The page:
User:Issa Rice/Priors for CP

Some priors for different causes (intended more as a proof-of-concept).




Controversiality, “epstemic triad”

Dollar estimate if solved completely

General importance




Expert opinion

General steps to solve

Ability of affect long-term trajectory of humanity

Ability to speed up development

Most favorable assumptions


Biological research

Technological/scientific, one-off

Fairly controversial, though most objections seem to have strong counterpoints. In particular, there seems to be a clear epistemic triad of (life is good so more life is better [young kids?]; it could lead to lots of problems like overpopulation and boredom and stagnation [educated adults?]; all those objectsions are silly, life is still good [people on LW, Bryan Caplan])

I forget; but it's something like a trillion a year just in the US alone?

Seems like an important cause, but does it do better than just natalism?

Hard to say. Even if we ignore people like de Grey, there still seems to a lot of people who seriously think “curing aging” is possible.

There seems to be at least a few hundred researchers here, but probably a lot more could be done if we're serious about this.

It might be hard to avoid bias toward this cause because of its inherent “selfishness”.

There seems to be significant disagreement among people working in this cause (de Grey vs Kaeberlein, for instance).


Probably not very much? It doesn't seem to do much better than pure natalism alone. I mean, maybe not having to train programmers or scientists each generation will lead to faster development, for example. But it's not like existential risk in this regard, I think.

As noted above, it might lead to faster development in technology and science.

If the person-affecting view is true, then since making new people isn't of any use, it turns out that keeping the currently-existing people for alive as long as possible is the way to go.

Open borders

Politics, policy


Pretty controversial in the mainstream. Though I'm not sure there is much disagreement among the knowledgeable about whether open borders is a good idea. Those on LW seem particularly in favor of it, for example. In particular, the fact that open borders would immensely help those in developing countries seems undeniable.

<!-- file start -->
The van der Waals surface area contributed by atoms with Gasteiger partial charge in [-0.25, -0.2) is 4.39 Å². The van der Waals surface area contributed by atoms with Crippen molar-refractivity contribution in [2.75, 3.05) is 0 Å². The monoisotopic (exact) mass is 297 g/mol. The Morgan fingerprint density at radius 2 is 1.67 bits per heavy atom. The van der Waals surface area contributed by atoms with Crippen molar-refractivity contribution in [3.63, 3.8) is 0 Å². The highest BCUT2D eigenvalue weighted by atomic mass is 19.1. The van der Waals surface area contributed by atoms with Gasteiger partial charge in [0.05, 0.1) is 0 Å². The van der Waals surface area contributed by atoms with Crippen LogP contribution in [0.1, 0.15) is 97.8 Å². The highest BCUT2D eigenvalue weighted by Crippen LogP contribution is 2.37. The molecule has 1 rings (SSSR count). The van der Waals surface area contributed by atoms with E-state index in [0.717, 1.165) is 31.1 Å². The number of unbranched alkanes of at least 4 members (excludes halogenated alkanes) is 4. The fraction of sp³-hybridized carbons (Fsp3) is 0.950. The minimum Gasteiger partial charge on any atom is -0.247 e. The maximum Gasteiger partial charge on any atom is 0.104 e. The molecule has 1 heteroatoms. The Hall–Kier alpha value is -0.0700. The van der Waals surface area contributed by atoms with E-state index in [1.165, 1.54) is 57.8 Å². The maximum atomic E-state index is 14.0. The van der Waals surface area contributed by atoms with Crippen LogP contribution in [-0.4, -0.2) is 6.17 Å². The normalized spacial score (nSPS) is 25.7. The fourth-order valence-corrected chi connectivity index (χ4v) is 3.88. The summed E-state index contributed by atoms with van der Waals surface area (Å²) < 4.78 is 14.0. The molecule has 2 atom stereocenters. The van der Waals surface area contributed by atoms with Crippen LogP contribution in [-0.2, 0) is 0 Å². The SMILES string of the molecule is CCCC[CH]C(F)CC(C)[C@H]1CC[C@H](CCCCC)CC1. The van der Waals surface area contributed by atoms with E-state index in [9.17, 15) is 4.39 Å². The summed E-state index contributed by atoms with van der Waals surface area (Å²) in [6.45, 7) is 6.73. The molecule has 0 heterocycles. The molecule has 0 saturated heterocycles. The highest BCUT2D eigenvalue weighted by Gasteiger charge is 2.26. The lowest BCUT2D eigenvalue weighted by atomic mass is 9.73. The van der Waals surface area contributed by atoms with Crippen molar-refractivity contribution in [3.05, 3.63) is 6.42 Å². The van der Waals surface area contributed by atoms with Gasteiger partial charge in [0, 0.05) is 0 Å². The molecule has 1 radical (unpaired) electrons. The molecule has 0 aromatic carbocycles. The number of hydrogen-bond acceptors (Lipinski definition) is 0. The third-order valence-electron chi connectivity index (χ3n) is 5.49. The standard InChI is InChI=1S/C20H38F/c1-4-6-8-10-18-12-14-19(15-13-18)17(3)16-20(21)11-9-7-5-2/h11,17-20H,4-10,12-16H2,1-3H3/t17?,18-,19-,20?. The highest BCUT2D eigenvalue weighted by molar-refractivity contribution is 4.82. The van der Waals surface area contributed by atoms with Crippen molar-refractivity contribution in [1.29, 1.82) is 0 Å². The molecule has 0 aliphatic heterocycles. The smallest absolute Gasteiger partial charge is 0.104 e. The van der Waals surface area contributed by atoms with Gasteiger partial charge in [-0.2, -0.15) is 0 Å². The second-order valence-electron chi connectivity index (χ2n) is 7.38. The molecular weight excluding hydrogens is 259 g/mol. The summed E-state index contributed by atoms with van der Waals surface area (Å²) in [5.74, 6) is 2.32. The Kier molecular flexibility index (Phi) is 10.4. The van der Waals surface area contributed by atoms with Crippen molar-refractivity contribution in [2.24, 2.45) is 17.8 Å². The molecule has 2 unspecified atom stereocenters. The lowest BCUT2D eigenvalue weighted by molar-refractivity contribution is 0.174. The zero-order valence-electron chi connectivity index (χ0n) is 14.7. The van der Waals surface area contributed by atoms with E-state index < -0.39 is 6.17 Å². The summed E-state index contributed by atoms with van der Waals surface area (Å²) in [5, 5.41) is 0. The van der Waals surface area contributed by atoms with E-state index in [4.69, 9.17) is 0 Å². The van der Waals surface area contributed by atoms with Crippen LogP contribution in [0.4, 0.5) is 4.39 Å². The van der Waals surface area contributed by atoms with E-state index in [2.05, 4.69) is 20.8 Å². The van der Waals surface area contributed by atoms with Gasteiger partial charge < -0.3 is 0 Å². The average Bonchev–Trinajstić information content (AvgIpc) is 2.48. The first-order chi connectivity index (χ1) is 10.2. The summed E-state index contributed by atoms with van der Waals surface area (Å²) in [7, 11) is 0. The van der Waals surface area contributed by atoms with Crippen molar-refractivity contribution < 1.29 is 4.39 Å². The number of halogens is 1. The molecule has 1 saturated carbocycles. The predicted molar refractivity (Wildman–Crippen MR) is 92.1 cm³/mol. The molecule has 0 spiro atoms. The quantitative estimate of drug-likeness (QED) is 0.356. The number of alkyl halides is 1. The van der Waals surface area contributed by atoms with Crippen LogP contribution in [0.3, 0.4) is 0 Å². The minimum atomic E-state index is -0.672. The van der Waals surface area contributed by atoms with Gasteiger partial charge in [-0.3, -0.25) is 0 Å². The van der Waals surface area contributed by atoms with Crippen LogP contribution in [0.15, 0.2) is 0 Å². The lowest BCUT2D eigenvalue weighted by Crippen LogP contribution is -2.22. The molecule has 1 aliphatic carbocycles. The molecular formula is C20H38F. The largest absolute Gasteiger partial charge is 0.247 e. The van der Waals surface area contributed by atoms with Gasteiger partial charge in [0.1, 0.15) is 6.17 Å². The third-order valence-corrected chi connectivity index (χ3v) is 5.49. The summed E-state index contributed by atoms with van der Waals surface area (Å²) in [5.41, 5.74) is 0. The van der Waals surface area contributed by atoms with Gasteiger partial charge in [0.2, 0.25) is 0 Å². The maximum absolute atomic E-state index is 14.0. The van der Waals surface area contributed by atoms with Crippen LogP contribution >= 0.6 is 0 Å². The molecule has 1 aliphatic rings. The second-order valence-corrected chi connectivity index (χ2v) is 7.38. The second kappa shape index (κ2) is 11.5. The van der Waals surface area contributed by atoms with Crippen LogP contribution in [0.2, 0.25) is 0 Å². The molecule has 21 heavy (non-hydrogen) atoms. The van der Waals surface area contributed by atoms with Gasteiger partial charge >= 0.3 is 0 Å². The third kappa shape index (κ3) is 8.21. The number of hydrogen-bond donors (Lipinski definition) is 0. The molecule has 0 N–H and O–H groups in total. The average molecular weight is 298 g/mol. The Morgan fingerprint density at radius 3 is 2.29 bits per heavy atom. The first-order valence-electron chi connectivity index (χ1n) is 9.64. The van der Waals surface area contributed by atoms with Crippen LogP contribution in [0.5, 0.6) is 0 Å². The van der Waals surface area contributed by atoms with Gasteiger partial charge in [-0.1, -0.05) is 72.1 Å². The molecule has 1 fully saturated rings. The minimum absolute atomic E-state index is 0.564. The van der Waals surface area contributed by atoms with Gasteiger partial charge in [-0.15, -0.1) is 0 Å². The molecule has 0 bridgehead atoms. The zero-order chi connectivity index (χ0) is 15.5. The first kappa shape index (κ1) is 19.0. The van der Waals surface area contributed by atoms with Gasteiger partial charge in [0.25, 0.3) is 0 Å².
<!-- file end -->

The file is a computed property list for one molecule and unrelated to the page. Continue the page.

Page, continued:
See Alexander Berger's calculations. Something like a one-off boost in the trillions. And then probably less after that.

Really important, though it's hard to get myself to care too much about it, as John Lee notes in his post.

It's a policy thing, so really depends. Even OB seems to think this is mostly theoretical at this point?

People definitely do talk about it, but not in the way Bryan Caplan or OB talks about it.

I have to keep in mind that Vipul runs OB.

I'm not too sure about this

Lobbying, advocacy, writing blog posts???

Helping the currently-disadvantaged could lead to huge flow-through effects, which can speed up development, changing the long-term trajectory that way. There might also be a case for something like, say, open borders leads to more people being productive and working on the right problems, so it reduces existential risk. It probably also leads to a more moral society.

As noted, it probably speeds up development.

Remarkably, open borders doesn't seem to require any hard ethical stances. I mean, as long as you're cosmpolitan, egalitarian, etc., then it's hard to deny OB as a cause.

Animal welfare

Lifestyle/general ethics


Yeah it's kind of controversial in a sense. But most people are either passionate or apathetic.


Depends a lot on what moral value you assign to animals. I'd say it's important, but not as important as, say, open borders. There also aren't the flow-through effects you'd see from open borders. Also there seems to be a clear ordering of which animals to focus on.

Personally fairly tractable (having become vegetarian) but advocacy seems difficult, especially if you want people to actually stay vegetarian/vegan.

There actually seems to be many groups (though they may oppose each other).

I'm personally essentially vegetarian. It's not clear to me that the main benefit of getting people to not eat meat is the reduction of suffering; it may be, for instance, in the form of longevity or environmental benefits (not using water), and also sustainability (you can feed more people).

Seems divergent.

Advocacy, Overton window stuff, influencing peers.

Changing people's diet might affect trajectory, but it isn't from anything to do with animal welfare.

Probably none?

That animals have great moral value, basically.